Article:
Track coach John Copeland has been training athletes in the A-10 division since 1949. Photo by Grace DeSanti.

37 Years Later, Rhody Track Titan continues to Succeed

In the high-pressure, individuality-driven sports culture of today, John Copeland, head coach of cross country and track and field at the University of Rhode Island, has had an illustrious career by doing things his way.

Copeland’s time at URI began back in 1982 after coaching high school track and later collegiate track at the University of Connecticut and the University of New Hampshire. He has received 31 different Coach of the Year awards across seven competitions in both indoor and outdoor track during his 48 year career, and his athletes have set over 135 school records at URI. 

In the history of New England Track and Field, these achievements put Copeland up there with the very best. However, he said that there is no secret potion for this success.

“You have to know what your priorities are in order to be successful as a coach,” he said. “I always make sure the runner is my number one priority. After that, family, then academics. Track and Field comes after those. When you make the kid the first priority, they tend to succeed.”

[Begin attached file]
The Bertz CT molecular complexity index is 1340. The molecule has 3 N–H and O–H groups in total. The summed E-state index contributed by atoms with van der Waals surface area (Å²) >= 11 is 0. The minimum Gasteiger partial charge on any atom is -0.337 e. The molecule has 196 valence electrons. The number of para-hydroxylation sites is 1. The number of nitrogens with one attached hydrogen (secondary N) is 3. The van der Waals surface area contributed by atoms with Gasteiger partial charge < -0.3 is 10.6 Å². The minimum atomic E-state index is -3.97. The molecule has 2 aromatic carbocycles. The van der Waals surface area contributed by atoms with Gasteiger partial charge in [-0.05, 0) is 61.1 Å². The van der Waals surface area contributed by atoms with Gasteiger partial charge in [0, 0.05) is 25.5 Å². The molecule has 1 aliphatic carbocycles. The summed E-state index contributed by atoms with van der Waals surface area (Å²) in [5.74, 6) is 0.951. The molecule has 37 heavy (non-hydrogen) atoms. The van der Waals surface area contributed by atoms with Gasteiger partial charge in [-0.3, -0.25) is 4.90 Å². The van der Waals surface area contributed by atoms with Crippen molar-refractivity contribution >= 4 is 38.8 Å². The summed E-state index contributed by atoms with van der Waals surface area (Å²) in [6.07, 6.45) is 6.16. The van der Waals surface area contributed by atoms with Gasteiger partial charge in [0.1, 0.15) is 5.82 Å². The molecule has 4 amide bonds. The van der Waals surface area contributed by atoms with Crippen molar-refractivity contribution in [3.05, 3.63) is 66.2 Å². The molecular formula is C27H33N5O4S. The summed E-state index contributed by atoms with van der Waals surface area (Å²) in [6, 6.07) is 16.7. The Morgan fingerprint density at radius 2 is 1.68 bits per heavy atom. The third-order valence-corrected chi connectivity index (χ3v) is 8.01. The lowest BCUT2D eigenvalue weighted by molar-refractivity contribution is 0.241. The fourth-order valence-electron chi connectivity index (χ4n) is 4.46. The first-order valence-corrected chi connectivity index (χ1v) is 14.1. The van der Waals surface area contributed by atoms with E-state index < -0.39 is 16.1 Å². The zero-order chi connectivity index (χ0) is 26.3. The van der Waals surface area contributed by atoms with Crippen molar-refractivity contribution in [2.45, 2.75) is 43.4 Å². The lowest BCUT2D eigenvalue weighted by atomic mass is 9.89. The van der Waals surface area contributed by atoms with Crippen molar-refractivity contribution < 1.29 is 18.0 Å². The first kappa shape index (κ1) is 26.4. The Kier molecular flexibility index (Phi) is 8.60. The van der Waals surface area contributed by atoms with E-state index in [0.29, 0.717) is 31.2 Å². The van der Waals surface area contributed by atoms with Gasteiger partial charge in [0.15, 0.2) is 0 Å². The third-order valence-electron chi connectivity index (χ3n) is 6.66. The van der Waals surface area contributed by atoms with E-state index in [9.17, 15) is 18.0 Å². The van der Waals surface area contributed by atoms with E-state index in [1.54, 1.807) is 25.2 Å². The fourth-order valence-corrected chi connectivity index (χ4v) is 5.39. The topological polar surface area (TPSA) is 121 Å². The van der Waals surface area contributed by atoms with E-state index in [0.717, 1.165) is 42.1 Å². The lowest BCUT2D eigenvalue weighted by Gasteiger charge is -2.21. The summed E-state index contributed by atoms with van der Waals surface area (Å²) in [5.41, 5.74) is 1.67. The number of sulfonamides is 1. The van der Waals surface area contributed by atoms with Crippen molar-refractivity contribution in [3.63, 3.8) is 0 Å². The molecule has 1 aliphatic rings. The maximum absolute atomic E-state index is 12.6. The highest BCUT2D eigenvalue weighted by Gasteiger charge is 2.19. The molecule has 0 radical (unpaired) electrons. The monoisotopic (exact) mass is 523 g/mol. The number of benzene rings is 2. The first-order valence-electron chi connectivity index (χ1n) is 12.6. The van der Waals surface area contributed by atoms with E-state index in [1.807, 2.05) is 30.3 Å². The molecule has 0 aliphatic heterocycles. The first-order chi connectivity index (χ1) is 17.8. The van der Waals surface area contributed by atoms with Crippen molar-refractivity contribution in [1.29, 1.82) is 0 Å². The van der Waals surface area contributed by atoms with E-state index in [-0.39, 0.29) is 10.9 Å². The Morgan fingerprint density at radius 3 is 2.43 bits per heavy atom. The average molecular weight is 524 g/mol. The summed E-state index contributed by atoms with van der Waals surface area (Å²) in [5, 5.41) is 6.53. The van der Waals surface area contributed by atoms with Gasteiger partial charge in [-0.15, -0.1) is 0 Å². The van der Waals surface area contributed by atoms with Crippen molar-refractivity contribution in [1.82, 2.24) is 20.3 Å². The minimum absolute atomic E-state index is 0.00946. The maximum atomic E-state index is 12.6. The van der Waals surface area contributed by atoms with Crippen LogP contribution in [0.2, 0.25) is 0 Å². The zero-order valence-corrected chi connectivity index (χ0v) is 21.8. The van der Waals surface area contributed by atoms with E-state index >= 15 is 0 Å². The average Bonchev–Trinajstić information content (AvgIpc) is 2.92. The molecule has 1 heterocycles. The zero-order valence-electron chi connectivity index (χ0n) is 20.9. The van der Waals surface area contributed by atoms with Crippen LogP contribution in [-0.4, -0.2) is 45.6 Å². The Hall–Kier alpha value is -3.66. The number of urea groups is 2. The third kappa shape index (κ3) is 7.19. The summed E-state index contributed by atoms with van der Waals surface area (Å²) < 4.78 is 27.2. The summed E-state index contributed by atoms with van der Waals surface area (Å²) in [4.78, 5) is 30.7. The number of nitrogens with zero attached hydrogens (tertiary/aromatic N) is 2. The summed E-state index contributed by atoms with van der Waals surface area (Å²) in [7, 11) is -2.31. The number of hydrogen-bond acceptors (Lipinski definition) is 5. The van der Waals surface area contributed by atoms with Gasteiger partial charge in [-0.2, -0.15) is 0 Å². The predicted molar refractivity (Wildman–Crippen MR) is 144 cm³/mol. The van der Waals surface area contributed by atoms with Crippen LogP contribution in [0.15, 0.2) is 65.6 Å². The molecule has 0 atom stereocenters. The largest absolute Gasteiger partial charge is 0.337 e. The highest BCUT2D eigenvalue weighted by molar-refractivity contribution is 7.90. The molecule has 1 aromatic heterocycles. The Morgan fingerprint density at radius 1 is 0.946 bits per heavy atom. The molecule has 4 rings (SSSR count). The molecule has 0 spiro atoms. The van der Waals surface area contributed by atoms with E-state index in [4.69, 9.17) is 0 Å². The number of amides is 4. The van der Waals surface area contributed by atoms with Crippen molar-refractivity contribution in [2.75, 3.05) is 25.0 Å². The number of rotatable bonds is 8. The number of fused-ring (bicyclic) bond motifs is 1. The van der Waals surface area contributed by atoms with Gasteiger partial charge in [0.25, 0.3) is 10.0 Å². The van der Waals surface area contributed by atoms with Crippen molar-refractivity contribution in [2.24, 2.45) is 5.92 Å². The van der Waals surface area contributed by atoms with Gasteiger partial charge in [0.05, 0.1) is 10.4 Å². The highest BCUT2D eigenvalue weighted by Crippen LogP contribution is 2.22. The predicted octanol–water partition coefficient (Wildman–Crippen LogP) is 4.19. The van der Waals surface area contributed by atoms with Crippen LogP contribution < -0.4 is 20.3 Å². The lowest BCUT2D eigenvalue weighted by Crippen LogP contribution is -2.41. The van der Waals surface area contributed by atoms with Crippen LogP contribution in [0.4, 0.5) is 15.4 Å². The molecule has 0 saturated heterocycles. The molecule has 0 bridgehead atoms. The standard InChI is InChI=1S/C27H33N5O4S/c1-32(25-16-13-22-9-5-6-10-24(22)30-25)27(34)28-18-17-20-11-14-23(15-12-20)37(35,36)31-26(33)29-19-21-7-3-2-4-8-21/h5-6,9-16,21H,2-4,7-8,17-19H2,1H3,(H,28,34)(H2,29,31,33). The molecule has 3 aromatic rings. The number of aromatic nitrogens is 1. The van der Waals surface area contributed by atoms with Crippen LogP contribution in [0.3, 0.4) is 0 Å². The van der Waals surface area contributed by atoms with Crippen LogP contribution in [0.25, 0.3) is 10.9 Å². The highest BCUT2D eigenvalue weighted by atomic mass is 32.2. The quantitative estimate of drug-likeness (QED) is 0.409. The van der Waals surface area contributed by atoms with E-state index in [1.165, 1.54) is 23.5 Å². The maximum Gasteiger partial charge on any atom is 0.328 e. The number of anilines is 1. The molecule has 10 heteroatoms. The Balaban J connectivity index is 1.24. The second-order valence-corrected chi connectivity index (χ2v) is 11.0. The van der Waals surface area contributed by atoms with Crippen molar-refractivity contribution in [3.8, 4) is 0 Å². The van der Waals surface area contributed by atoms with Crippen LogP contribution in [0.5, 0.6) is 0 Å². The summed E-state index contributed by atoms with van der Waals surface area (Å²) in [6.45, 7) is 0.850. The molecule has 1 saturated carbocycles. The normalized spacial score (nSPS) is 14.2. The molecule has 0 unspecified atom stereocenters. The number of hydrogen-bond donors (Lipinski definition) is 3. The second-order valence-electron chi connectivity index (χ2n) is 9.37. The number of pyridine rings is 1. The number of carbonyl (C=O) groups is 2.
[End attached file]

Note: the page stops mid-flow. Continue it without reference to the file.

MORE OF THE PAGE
Since 1982, Copeland has trained the Ram’s only NCAA Division I qualifiers since 1949, and 34 URI athletes have become A-10 champions.

For Copeland, the success is not why he has continued to come back all these years. He finds more happiness in the bonds he creates with his players.

“The best thing for me is watching the competitions,” he said. “It is really fun to see kids have breakthroughs throughout a season. I’m not necessarily talking about the best kids either. When a kid is satisfied with their improvement, nothing makes me happier.” 

While the culture of sports today is very much geared toward individual success and improving your ability, Copeland sees much more value in making an impact on the player’s life.

“Now, I don’t remember which competition my teams ran the best at,” Copeland said. “I do remember though, one of my former runners texted me one year on Father’s day. His father died when he was younger and I must have played a role in his life. That is a moment he and I have never forgotten.”

While Copeland’s success and impact have been able to transcend decades, many aspects of track and field have changed, including the players and their mindset toward the sport. 

”The players have certainly changed over the years,” he said. “There’s so much pressure to be the very best that that is all the runners are focused on every day at practice.”

The players and their personalities may change, but Copeland remains steadfast, continuing to churn out success.